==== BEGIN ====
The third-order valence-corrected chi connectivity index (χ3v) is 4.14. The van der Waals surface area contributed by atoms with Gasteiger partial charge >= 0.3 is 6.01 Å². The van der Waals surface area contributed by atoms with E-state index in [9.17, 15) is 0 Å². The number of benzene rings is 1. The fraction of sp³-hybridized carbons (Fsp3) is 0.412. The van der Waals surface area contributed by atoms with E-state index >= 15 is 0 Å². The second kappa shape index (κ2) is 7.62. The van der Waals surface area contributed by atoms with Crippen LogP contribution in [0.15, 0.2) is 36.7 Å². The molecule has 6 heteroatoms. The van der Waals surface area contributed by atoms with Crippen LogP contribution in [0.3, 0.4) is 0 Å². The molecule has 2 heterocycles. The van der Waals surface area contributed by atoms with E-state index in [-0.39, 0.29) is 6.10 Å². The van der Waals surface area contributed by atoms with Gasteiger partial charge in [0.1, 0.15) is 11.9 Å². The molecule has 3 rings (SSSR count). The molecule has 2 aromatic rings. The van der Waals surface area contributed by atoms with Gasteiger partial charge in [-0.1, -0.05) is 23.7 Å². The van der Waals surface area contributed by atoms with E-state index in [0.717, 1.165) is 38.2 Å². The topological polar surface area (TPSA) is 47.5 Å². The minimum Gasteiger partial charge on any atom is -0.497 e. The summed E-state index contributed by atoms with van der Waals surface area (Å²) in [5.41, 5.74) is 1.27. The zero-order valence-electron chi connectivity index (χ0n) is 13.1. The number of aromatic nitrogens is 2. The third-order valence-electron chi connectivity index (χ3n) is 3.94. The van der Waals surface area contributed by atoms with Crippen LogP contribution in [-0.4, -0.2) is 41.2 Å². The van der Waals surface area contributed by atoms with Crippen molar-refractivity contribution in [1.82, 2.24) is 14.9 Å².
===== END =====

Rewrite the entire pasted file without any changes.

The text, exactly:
The third-order valence-corrected chi connectivity index (χ3v) is 4.14. The van der Waals surface area contributed by atoms with Gasteiger partial charge >= 0.3 is 6.01 Å². The van der Waals surface area contributed by atoms with E-state index in [9.17, 15) is 0 Å². The number of benzene rings is 1. The fraction of sp³-hybridized carbons (Fsp3) is 0.412. The van der Waals surface area contributed by atoms with E-state index >= 15 is 0 Å². The second kappa shape index (κ2) is 7.62. The van der Waals surface area contributed by atoms with Crippen LogP contribution in [0.15, 0.2) is 36.7 Å². The molecule has 6 heteroatoms. The van der Waals surface area contributed by atoms with Crippen LogP contribution in [0.3, 0.4) is 0 Å². The molecule has 2 heterocycles. The van der Waals surface area contributed by atoms with E-state index in [-0.39, 0.29) is 6.10 Å². The van der Waals surface area contributed by atoms with Gasteiger partial charge in [0.1, 0.15) is 11.9 Å². The molecule has 3 rings (SSSR count). The molecule has 2 aromatic rings. The van der Waals surface area contributed by atoms with Gasteiger partial charge in [-0.1, -0.05) is 23.7 Å². The van der Waals surface area contributed by atoms with E-state index in [0.717, 1.165) is 38.2 Å². The topological polar surface area (TPSA) is 47.5 Å². The minimum Gasteiger partial charge on any atom is -0.497 e. The summed E-state index contributed by atoms with van der Waals surface area (Å²) in [5.41, 5.74) is 1.27. The zero-order valence-electron chi connectivity index (χ0n) is 13.1. The number of aromatic nitrogens is 2. The third-order valence-electron chi connectivity index (χ3n) is 3.94. The van der Waals surface area contributed by atoms with Crippen LogP contribution in [-0.4, -0.2) is 41.2 Å². The van der Waals surface area contributed by atoms with Crippen molar-refractivity contribution in [1.82, 2.24) is 14.9 Å².